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How Marcus Brady and Andy Bischoff Envision Chargers Offense in 2024

FTP 04.08

Chargers Passing Game Coordinator Marcus Brady and Run Game Coordinator/TEs Coach Andy Bischoff took to the podium Monday at Hoag Performance Center after the team continued Phase One of the offseason program.

Below are three takeaways from their media availability:

Landing with the Bolts

Chargers Passing Game Coordinator Marcus Brady didn't know Chargers Head Coach Jim Harbaugh personally prior to arriving to the coaching staff, but the two did have a connection with someone who was a big part of both their coaching careers.

That link was Brady's former coach and now-Chargers Senior Offensive Assistant Marc Trestman, who the two worked with at the start of their respective coaching journeys.

"Just mutual acquaintances," Brady said. "Marc Trestman, who is on staff, I worked with him quite a bit in the CFL.

"We have a great relationship, he's my mentor, he's also Jim's mentor, so that's kind of where that connection came through," Brady added. "Then I spoke to Jim on the phone, got to know each other and start talking."

Trestman took over as the head coach of the CFL's Montreal Alouettes in Brady's final season as a player.

He then gave Brady a start in coaching following his playing career as the team's wide receivers coach in 2008 and he later became their offensive coordinator in 2012.

Trestman was also a major influence in Harbaugh's start to coaching, as he was the Raiders' offensive coordinator and quarterbacks coach when Harbaugh began coaching after his playing career in 2002.

Now together on the Chargers, Brady has gotten the chance to know Harbaugh more and more since arriving with the team.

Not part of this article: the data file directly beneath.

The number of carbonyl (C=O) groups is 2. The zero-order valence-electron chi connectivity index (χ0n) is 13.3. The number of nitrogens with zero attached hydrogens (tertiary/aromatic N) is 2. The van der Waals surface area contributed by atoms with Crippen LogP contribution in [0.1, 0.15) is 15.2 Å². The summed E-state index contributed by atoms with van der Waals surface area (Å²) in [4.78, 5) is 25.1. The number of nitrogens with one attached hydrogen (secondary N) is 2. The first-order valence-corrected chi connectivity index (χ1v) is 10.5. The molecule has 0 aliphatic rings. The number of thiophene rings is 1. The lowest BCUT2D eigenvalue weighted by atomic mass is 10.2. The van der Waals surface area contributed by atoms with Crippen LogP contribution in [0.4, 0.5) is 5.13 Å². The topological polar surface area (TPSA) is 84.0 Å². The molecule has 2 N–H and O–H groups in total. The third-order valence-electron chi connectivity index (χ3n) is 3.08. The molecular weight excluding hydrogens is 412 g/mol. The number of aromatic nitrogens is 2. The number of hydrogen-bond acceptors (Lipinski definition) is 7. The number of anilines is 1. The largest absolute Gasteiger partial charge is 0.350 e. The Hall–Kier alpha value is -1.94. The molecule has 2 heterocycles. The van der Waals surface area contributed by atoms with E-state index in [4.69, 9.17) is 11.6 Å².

"Jim's been awesome. Really passionate, loves ball, punctual," Brady said. "He's just getting us going here as a group. He's all about building relationships with one another on staff and now with the players that we got them in."

"I'm learning too. I'm getting to know him," Brady said. "It's been great, working our relationship together," Brady later added. "I got here early as one of the early guys on staff so got a chance to work with him as we were interviewing other coaches. The relationship is just going to continue to build."

Check out some photos of the Chargers first Phase 1 workout of the 2024 off-season program

Brady's role as the Chargers Passing Game Coordinator goes farther than what the title says.

He explained that he will be helping the offensive staff in a variety of ways as the offseason rolls along and he's started by getting involved in the quarterback room.

"Helping out everywhere I can. Right now, I'm helping out in the quarterback room with [Chargers quarterbacks coach] Shane [Day], Jim pops in there as well." Brady said. "I'm in there, Marc Trestman, we're all in there with the quarterbacks. But yeah, I'm going to be heavily involved in the gameplan, working with Greg, getting my perspective."

"We'll finalize that as we continue to work through the staff as far as what our in-season responsibilities are," Brady later added. "Right now, it's just teaching these guys the offense and kind of go from there."

But all throughout the process, the main thing is to be connected every step of the way.

"As a coaching staff, we're all going to be working together," Brady said. "There are our titles, but we're all going to be working together.

"Yes, you want to marry both the pass game and run game to make things look alike so that, pre-snap, defenses don't get a beat on what you guys are actually doing," Brady added. "We will be in constant communication there."

Working with Herbert

Brady working with the quarterbacks has given him a chance to get things rolling with the Bolts franchise quarterback.

The passing game coordinator has been spending time with Justin Herbert early and getting to know how he operates in the room.

Beginning the process of installing a new offense, a lot of the work so far has been going over the offense with them — something the quarterback has responded to well according to Brady.

"He's been great in the meeting room. I mean, it's like going to Spanish class right now, they're all just learning new terminology," Brady said with a laugh. "But, he's locked in. If there's something that he doesn't know, he's asking questions."

Brady got his first in-person look at the Chargers quarterback on the field at the 2020 NFL Scouting Combine during Herbert's on-field sessions.

Fast forward to present day, he remains impressed with Herbert and how he's developed since then.